Truly connected city takes more than Google Fiber

Google Fiber is coming to Charlotte but work is needed to take advantage of it fully.
Google Fiber is coming to Charlotte but work is needed to take advantage of it fully. FILE PHOTO

With the Google Fiber announcement behind us, and the city’s infrastructure work ahead of us, it’s time to take stock of what the “fiberhood” movement really means for our community. The annual Google I/O, a developer-focused conference to be held Thursday with a related event in Charlotte, provides an opportunity to think more deeply about the value proposition of software development and the build of new apps.

Coding has cultural value; it can define possibilities. The emerging conversation about Google product innovation coincides with the buzz surrounding the introduction of a broad fiberoptic network in Charlotte. But as we celebrate, and as the partnership takes shape, we must consider what it really means to transform our information ecosystem.

Fiber is a conduit, but what is the fabric that holds our families, neighborhoods and communities together? What does the connected city look like? How do we make technology relevant to the residents of our cities? Do our goals of universal adoption include practical policies for digital literacy and inclusion? These are important questions, especially in light of data that show almost 20 percent of Americans lack advanced Internet access, and almost 30 percent of adults are not digitally ready – they won’t know how to move forward once they are connected.

Here in Charlotte, the uneven access to technology has been aggravated by the uneven distribution of basic digital literacy skills. These gaps in infrastructure and knowledge have created geographic pockets of disenfranchisement that have had a ripple effect across the city. Knight School research shows that more than 40 percent of residents in certain communities in the west region of Mecklenburg County do not use the Internet anywhere – a drop off rate more than twice the national average. These “information deserts” are home to real communities, real families with disproportionately less income and education, where cost is cited as the biggest obstacle to digital literacy. The digital divide is leaving some of our citizens behind, and the impact is being felt in our public schools, in the work force, and in our communities. If we are going to truly realize our potential as a city, we need to invest in complementary programs for digital inclusion and digital readiness, and we need to build fiscally sustainable bridges between tech entrepreneurship and civic life.

A digitally literate populace

We know that climbing out of poverty is a bigger struggle in Charlotte than in other large U.S. cities; Charlotte ranks last among the country’s 50 largest metro areas for upward mobility, according to researchers at Harvard, UC Berkeley and the Treasury Department. The digital divide exacerbates that challenge.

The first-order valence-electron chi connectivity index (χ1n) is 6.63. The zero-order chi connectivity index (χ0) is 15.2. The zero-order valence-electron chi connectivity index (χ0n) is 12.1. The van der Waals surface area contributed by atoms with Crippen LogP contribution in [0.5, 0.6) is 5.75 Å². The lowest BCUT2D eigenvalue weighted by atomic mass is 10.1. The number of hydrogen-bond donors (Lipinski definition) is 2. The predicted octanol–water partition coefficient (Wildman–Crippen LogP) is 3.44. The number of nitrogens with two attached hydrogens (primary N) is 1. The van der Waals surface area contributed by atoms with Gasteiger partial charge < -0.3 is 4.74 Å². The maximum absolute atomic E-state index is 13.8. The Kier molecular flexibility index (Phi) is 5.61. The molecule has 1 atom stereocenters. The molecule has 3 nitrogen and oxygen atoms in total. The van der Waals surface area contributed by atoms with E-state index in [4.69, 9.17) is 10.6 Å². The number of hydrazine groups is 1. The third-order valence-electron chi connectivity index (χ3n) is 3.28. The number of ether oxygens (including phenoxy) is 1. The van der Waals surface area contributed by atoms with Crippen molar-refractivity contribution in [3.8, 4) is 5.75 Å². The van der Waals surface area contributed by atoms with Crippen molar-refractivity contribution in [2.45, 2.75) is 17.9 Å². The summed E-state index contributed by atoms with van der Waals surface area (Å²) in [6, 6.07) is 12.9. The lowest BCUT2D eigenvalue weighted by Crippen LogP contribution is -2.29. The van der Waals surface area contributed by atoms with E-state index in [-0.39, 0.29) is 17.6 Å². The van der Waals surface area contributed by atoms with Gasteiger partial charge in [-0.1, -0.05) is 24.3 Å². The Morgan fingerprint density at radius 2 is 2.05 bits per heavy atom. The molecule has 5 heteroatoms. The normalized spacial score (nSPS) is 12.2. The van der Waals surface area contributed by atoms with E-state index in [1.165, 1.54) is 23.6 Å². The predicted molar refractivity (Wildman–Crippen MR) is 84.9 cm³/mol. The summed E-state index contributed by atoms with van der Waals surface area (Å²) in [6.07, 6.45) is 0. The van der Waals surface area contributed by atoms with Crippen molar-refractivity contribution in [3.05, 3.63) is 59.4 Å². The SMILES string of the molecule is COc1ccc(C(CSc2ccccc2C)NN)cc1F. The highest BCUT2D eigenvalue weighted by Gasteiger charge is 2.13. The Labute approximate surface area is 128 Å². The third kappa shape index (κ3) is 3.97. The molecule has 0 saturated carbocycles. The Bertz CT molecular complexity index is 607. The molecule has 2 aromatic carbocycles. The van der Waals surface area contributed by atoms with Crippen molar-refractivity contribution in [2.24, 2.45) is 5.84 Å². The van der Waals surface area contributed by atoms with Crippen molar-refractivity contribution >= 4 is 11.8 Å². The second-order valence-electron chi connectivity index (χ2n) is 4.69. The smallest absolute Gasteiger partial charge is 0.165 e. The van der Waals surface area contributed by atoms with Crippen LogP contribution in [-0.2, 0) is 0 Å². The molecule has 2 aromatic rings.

Here at the Knight School of Communication, we believe our city can reap the economic and democratic benefits of a digitally literate populace bolstered by a vibrant tech community, collectively engaged with new forms of information flow. Opportunity depends on literacy and innovation. The Knight School has been working with our libraries, neighborhoods and schools to host a series of workshops aimed at building applied digital skills; and we have used these gatherings to engage neighbors and families in conversation, to understand what matters most to our residents, and to identify and solve real information challenges. In March, we hosted a public conversation focused on moving forward to “Charlotte 2025: The Connected City.” This gathering of best minds from the fields of education, business, cultural production and civic engagement was a necessary step in developing a strategic vision for our city – engaging diverse yet complementary sectors, and launching a Digital Inclusion Steering Committee of city-wide stakeholders.

As our fiberhoods develop – as the conduit is buried beneath our streets – we must identify advocates and trainers, connect fiber to actual devices, and frame information flow as a fundamental and inclusive right. We must make fiber relevant to our citizens. We need to more broadly consider why fiber matters. To this end, we need to work alongside independent software developers and support our local startup community. Only then can we mend the gap between digital haves and have-nots. A connected city can be an educated, engaged, and economically and socially mobile city, but only if those connections are universal and meaningful. Only by accelerating digital literacy and innovation can we fully realize the promise of a connected city.

Dr. Eric Freedman is the Dean of the Knight School of Communication at Queens University of Charlotte.